I asked the anchor, who was 41 at the time, what she thought Mr. Lack saw in her. I wasn’t inviting her to blow her own horn. I was merely curious whether she could describe the amorphous, and undersung, skills that distinguish the best news anchors from the air-brushed also-rans, the mere teleprompter virtuosos. I’m talking about the transcendent shallowness masquerading as content that Will Farrell mortally skewered in “Anchorman: The Legend of Ron Burgundy.”

“After 17 years at one station I was very comfortable with the stories and telling those stories to the community,” Ms. Jansing stated modestly when we got together Friday morning at 30 Rock. “Maybe he saw some commitment and comfort and depth that comes from 17 years of living in one place.

“I always was a reporter at heart,” she went on. “People ask me, ‘Why do you come in at 5 a.m. for a 10 a.m. show?’ I look through 10 newspapers and half a dozen websites. Somebody gave me a piece of advice early on. It’s about doing your homework. I never slack off from doing my homework. If I’m talking about the Middle East, the people I’m interviewing—an ambassador, somebody from a think tank—that’s their life’s work. I’m trying to have enough knowledge to ask the right questions. Otherwise, I’d walk in at 9:30 and run a brush through my hair.”

Ms. Jansing, who lives in Chelsea, grew up in Fairport Harbor, Ohio, on Lake Erie, the youngest of 12 children. She remembers sitting at the dining room table as a child when she heard a woman who visited regularly refer to her mother as “Mom.”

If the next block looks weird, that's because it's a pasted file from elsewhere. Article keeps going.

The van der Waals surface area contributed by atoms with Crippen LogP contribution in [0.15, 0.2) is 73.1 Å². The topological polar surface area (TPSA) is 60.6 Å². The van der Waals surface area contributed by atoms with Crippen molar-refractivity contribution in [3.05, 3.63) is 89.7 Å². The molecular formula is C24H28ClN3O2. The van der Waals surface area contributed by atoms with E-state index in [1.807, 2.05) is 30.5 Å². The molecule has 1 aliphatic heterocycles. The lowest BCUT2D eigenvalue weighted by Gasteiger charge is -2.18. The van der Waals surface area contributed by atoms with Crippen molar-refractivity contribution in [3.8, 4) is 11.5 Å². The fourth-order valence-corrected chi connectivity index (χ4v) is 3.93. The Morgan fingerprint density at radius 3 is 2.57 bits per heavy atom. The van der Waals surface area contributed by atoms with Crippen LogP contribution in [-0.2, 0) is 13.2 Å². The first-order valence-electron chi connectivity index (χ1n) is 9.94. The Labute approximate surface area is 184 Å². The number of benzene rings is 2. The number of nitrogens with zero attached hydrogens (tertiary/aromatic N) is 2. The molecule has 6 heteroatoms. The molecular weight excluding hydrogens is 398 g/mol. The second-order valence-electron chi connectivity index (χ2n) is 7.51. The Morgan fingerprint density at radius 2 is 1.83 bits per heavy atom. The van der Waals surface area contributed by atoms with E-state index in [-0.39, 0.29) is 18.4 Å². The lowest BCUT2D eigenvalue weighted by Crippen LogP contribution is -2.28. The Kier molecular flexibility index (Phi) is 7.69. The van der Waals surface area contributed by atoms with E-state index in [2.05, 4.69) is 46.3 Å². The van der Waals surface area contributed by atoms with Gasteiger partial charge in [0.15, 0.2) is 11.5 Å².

“I said, ‘Why are you calling her mom?’ She said, ‘Because I’m your sister.’ She’d moved out of the house when I was a baby. I learned early on you need to ask a lot of questions.”

That inquisitiveness has served her well. She covered the Columbine shootings and won an Emmy Award for her work following the bombing at the Atlanta Olympic Games. She spent 36 12-hour days in Tallahassee during the 2000 Bush vs. Gore election recount, even while nursing a killer cold. “[Viewers] from other states were bringing me baked goods and cold medication,” she recalled. And she was on the air the morning of 9/11 when the planes struck the Twin Towers. “For weeks after I was basically seven hours a day on MSNBC,” she said.

These days, in addition to anchoring her own show, she contributes to “Dateline NBC,” substitutes as an anchor on “Weekend Today” and the Sunday “Nightly News” and travels for “NBC Nightly News,” working on several pieces for its Olympics coverage. On Friday morning, she was preparing a story on the “Hunger Games” publishing phenomenon. “I’m off the air at 11,” she explained. “I can still come over here and turn a story for 6:30.”

We took a tour of the MSNBC newsroom, where she introduced me to John Wilson, one of her segment producers. Friday also happened to be Mr. Wilson’s birthday. “I brought in a breakfast casserole,” Ms. Jansing reported. She’s proud of her Hungarian heritage, including its cuisine. I wondered whether that required her to rise even earlier than normal. “I was up well before 4,” she confessed.